One Woman’s Trip to Brazil
People told me not to travel to Brazil. That for a woman, a trip to Brazil wasn’t safe. You could argue that every corner of the world has it’s dangers. Every adventure has a risk. Everything you do could go wrong and you wind up in a situation that doesn’t work. I didn’t want to miss this opportunity so I didn’t listen to what people were telling me. This story is just one woman’s Brazil trip; it is my experience with the country.
LIVING THE “CIDADE MARAVILHOSA”
Cidade maravilhosa is a march written for the Rio de Janeiro, Brazil carnival of 1935 and has since become the cities anthem, meaning the Marvelous City.
Brazil… This was by far the best trip of my life (not speaking for any unknown future travel of course). Since I was a little girl, I have always wanted to visit Brazil. Finally it had been long enough, timing worked out and I said “Ok, LET’S GO!” I was ready to set out on my own woman’s Brazil trip, I only needed to get started.
For this woman’s Brazil trip I wasn’t alone. My boyfriend and I set out on the trip together, but the story is my perspective and the perspective of a woman traveling in Brazil.
Where to go on a woman’s Brazil Trip:
Since we am from Argentina, we didn’t want to go to Camboriú or Florianopolis. These places in Brazil, while beautiful and worth a visit, are usually visited by Argentinian people. I wanted to get out of the crowds and be embedded in the Carioca culture. Finally we decided on Río de Janeiro, Brazil. Río was the perfect mixture between wild nature and a cosmopolitan city.
Woman’s Brazil Trip Transportation Choice:
We decided to travel entirely by bus to Brazil. Flying was expensive and I figured it would be better to save that money and put it towards sites while there. We didn’t want to hire a travel agency for this trip, because usually, these organized voyages only show the traveler the most touristy part of the cities. I, like many woman travelers these days, preferred to have a more complete, and vivid experience of Brazil, off the beaten path.
Our adventure began in the north of Argentina, in a bus from Salta (our hometown) to Puerto Iguazú. It continued as we boarded another bus from Puerto to Río. 48 hours of travel total. Exhausting of course, but also a great opportunity to meet both new people and see new locations.
DAY 1: Río de Janeiro, Flamengo and Catete
We arrived to the Rodoviaria (the bus station) in the afternoon. We took a taxi to the hotel we had booked. Carlos, the taxi driver, gave us great advice about how to move around the city. We stayed at the Riazor Hotel, which is located in Catete neighborhood. I think this is the best location because it is the heart of the city. Catete is very safe, full of shops, supermarkets and places to eat. You could really feel the hustle and bustle there. The hotel was simple but comfortable. Actually, for 120R per night it was perfect. Just what we needed.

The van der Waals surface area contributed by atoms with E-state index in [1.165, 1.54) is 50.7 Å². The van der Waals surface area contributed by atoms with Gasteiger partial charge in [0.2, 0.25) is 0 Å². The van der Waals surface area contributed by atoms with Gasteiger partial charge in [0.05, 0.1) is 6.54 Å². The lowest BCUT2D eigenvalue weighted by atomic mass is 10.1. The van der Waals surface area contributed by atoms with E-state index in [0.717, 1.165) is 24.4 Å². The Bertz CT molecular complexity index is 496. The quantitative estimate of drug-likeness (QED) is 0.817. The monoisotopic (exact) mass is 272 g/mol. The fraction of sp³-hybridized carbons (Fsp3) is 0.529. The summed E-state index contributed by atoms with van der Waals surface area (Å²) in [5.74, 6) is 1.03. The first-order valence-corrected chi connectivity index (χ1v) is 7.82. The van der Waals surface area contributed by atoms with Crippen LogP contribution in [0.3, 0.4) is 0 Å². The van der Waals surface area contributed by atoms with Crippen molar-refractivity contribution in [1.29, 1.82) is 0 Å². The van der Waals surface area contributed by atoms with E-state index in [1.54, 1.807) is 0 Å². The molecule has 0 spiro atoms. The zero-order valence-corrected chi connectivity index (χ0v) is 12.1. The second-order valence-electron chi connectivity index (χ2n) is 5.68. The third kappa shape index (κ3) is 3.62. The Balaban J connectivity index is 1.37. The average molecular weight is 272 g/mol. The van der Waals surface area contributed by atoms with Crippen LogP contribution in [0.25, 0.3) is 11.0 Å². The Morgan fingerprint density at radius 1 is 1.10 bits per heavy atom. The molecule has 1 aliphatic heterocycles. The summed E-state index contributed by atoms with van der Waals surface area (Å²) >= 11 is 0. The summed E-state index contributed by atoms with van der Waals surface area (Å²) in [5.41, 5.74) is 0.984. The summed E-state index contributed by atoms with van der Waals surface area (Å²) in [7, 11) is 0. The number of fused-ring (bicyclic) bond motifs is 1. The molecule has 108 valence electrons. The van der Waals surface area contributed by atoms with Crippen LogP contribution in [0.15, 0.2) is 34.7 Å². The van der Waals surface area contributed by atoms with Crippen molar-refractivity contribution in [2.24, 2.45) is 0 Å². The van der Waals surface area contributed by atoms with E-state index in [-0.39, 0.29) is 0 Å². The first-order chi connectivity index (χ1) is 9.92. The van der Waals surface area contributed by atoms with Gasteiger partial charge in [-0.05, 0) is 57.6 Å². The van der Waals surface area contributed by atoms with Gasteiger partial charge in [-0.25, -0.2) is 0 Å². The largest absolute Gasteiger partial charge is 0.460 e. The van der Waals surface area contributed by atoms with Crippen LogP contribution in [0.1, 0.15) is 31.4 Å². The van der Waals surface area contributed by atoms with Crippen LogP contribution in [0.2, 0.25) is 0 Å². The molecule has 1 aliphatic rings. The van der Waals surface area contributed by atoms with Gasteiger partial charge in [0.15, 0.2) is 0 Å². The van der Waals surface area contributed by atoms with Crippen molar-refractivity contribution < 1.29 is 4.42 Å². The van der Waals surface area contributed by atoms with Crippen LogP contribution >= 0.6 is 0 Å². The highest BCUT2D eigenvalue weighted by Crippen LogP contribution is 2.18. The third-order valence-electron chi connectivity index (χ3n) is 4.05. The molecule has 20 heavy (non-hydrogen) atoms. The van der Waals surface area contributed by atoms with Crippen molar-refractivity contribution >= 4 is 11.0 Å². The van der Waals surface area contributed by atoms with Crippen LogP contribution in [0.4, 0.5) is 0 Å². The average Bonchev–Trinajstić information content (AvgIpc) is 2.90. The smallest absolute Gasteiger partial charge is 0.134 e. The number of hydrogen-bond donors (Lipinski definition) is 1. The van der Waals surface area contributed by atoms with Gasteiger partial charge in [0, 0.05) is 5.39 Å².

That same afternoon, we went to Praia do Flamengo, a few blocks away from the hotel. Local people were jogging, playing sports and riding bike. I was amazed because the streets and the beach were extremely clean. No one would throw garbage away. Everybody were just enjoying their Saturday. We took a walk along the shore while drinking coconut water. The beach itself was beautiful, with the Sugar Loaf cutting the horizon. Where was the great danger we had been warned? I was so relaxed that I didn’t even think about that.
That night, we went to have dinner in the famous Lapa neighborhood. There were plenty of bars and restaurants. The perfect place to enjoy a Saturday night. However, here we could see the “other side” of this great city. There were a lot of homeless people sleeping in the streets and garbage did seem to be more prominent. This remarkable contrast shocked me. On the one hand, we had discos with carioca music where everybody was having fun. On the other hand, poor people were lying on the sidewalks, looking with indifference at the great party around them. They were not asking for money or food. Though many of them were reading and selling books. At that moment, the image of the great Paulo Freire sprang my mind, they could be poor but not illiterate.
DAY 2: City Centre, Leblon and Ipanema
The second day was Sunday. During the morning, we visited Lage Park and the Botanic Garden. Both places were charming. Well preserved spaces, full of nature. Lage is a public park surrounded by the subtropical forest. People took advantage of the great environment to take pictures and have a picnic. The Botanic Garden is the home of different species from all the Amazon. It’s walking trails allow the visitors to discover gorgeous landscapes while they learn about the flora and fauna. It costs 15R and you can stay for as long as you like.
In the afternoon, we went to the famous beaches of Leblon and Ipanema. Once again, I could see both the higher and the lower parts of society all together in one single place: indigents collecting cans, vendors offering their products and children smoking marihuana. During my women’s Brazil trip, did I feel insecure? Evan as a woman in this country? Not even once.